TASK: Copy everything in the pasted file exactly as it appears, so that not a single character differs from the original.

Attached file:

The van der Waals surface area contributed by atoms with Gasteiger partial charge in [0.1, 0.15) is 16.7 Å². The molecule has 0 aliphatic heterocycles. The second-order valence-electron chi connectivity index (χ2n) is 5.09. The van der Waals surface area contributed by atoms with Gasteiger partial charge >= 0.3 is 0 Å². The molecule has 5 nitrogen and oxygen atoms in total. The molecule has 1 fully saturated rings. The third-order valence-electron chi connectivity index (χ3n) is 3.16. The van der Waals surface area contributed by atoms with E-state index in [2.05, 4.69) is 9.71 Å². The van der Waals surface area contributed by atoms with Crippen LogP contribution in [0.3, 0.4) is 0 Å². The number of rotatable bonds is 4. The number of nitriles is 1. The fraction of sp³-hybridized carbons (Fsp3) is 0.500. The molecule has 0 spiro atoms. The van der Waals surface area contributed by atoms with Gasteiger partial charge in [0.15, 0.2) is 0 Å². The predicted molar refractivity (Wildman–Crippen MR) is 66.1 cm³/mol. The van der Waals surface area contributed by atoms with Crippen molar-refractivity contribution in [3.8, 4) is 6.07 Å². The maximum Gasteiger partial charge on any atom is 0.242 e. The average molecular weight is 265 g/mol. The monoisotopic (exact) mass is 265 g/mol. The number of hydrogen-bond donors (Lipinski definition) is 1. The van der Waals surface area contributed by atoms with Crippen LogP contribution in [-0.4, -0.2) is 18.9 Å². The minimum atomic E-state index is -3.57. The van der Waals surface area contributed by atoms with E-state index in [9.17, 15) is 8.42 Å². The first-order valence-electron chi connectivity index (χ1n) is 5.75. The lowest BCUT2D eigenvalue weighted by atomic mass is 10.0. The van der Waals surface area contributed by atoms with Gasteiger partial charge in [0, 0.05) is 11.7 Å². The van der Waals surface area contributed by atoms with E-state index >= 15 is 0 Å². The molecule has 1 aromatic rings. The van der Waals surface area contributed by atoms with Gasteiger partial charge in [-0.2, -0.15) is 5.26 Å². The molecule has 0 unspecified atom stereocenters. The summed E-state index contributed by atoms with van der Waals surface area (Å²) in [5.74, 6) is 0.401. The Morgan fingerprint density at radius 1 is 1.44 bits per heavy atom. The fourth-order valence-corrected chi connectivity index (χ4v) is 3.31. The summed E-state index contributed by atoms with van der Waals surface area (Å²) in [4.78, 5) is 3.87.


The van der Waals surface area contributed by atoms with Gasteiger partial charge in [0.1, 0.15) is 16.7 Å². The molecule has 0 aliphatic heterocycles. The second-order valence-electron chi connectivity index (χ2n) is 5.09. The van der Waals surface area contributed by atoms with Gasteiger partial charge >= 0.3 is 0 Å². The molecule has 5 nitrogen and oxygen atoms in total. The molecule has 1 fully saturated rings. The third-order valence-electron chi connectivity index (χ3n) is 3.16. The van der Waals surface area contributed by atoms with E-state index in [2.05, 4.69) is 9.71 Å². The van der Waals surface area contributed by atoms with Crippen LogP contribution in [0.3, 0.4) is 0 Å². The number of rotatable bonds is 4. The number of nitriles is 1. The fraction of sp³-hybridized carbons (Fsp3) is 0.500. The molecule has 0 spiro atoms. The van der Waals surface area contributed by atoms with Gasteiger partial charge in [0.15, 0.2) is 0 Å². The predicted molar refractivity (Wildman–Crippen MR) is 66.1 cm³/mol. The van der Waals surface area contributed by atoms with Crippen molar-refractivity contribution in [3.8, 4) is 6.07 Å². The maximum Gasteiger partial charge on any atom is 0.242 e. The average molecular weight is 265 g/mol. The monoisotopic (exact) mass is 265 g/mol. The number of hydrogen-bond donors (Lipinski definition) is 1. The van der Waals surface area contributed by atoms with Crippen LogP contribution in [-0.4, -0.2) is 18.9 Å². The minimum atomic E-state index is -3.57. The van der Waals surface area contributed by atoms with E-state index in [9.17, 15) is 8.42 Å². The first-order valence-electron chi connectivity index (χ1n) is 5.75. The lowest BCUT2D eigenvalue weighted by atomic mass is 10.0. The van der Waals surface area contributed by atoms with Gasteiger partial charge in [0, 0.05) is 11.7 Å². The van der Waals surface area contributed by atoms with E-state index >= 15 is 0 Å². The molecule has 1 aromatic rings. The van der Waals surface area contributed by atoms with Gasteiger partial charge in [-0.2, -0.15) is 5.26 Å². The molecule has 0 unspecified atom stereocenters. The summed E-state index contributed by atoms with van der Waals surface area (Å²) in [5.74, 6) is 0.401. The Morgan fingerprint density at radius 1 is 1.44 bits per heavy atom. The fourth-order valence-corrected chi connectivity index (χ4v) is 3.31. The summed E-state index contributed by atoms with van der Waals surface area (Å²) in [4.78, 5) is 3.87.